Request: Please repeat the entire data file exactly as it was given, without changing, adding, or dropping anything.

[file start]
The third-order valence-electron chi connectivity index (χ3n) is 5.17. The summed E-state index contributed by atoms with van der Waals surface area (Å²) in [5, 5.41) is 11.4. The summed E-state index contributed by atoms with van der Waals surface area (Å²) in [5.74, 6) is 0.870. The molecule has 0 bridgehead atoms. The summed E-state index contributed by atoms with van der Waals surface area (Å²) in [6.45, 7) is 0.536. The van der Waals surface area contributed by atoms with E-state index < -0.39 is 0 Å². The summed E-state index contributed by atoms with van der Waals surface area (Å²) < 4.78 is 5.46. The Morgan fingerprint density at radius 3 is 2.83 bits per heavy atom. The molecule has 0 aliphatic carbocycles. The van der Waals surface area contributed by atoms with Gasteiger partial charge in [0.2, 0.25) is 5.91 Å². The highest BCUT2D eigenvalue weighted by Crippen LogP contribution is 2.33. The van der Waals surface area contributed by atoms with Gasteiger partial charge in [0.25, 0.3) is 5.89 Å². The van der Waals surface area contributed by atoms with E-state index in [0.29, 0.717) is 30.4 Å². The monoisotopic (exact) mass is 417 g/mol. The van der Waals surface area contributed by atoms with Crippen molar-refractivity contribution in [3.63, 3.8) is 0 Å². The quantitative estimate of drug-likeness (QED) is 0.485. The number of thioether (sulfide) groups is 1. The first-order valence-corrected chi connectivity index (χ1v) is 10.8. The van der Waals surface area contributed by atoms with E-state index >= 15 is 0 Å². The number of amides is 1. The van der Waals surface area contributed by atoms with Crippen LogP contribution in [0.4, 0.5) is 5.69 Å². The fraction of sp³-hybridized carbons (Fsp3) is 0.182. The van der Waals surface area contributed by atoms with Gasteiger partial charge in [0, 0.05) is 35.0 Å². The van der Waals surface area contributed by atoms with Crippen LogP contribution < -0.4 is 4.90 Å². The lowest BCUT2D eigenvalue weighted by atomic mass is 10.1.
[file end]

The third-order valence-electron chi connectivity index (χ3n) is 5.17. The summed E-state index contributed by atoms with van der Waals surface area (Å²) in [5, 5.41) is 11.4. The summed E-state index contributed by atoms with van der Waals surface area (Å²) in [5.74, 6) is 0.870. The molecule has 0 bridgehead atoms. The summed E-state index contributed by atoms with van der Waals surface area (Å²) in [6.45, 7) is 0.536. The van der Waals surface area contributed by atoms with E-state index < -0.39 is 0 Å². The summed E-state index contributed by atoms with van der Waals surface area (Å²) < 4.78 is 5.46. The Morgan fingerprint density at radius 3 is 2.83 bits per heavy atom. The molecule has 0 aliphatic carbocycles. The van der Waals surface area contributed by atoms with Gasteiger partial charge in [0.2, 0.25) is 5.91 Å². The highest BCUT2D eigenvalue weighted by Crippen LogP contribution is 2.33. The van der Waals surface area contributed by atoms with Gasteiger partial charge in [0.25, 0.3) is 5.89 Å². The van der Waals surface area contributed by atoms with E-state index in [0.29, 0.717) is 30.4 Å². The monoisotopic (exact) mass is 417 g/mol. The van der Waals surface area contributed by atoms with Crippen molar-refractivity contribution in [3.63, 3.8) is 0 Å². The quantitative estimate of drug-likeness (QED) is 0.485. The number of thioether (sulfide) groups is 1. The first-order valence-corrected chi connectivity index (χ1v) is 10.8. The van der Waals surface area contributed by atoms with E-state index >= 15 is 0 Å². The number of amides is 1. The van der Waals surface area contributed by atoms with Crippen LogP contribution in [0.4, 0.5) is 5.69 Å². The fraction of sp³-hybridized carbons (Fsp3) is 0.182. The van der Waals surface area contributed by atoms with Gasteiger partial charge in [0, 0.05) is 35.0 Å². The van der Waals surface area contributed by atoms with Crippen LogP contribution < -0.4 is 4.90 Å². The lowest BCUT2D eigenvalue weighted by atomic mass is 10.1.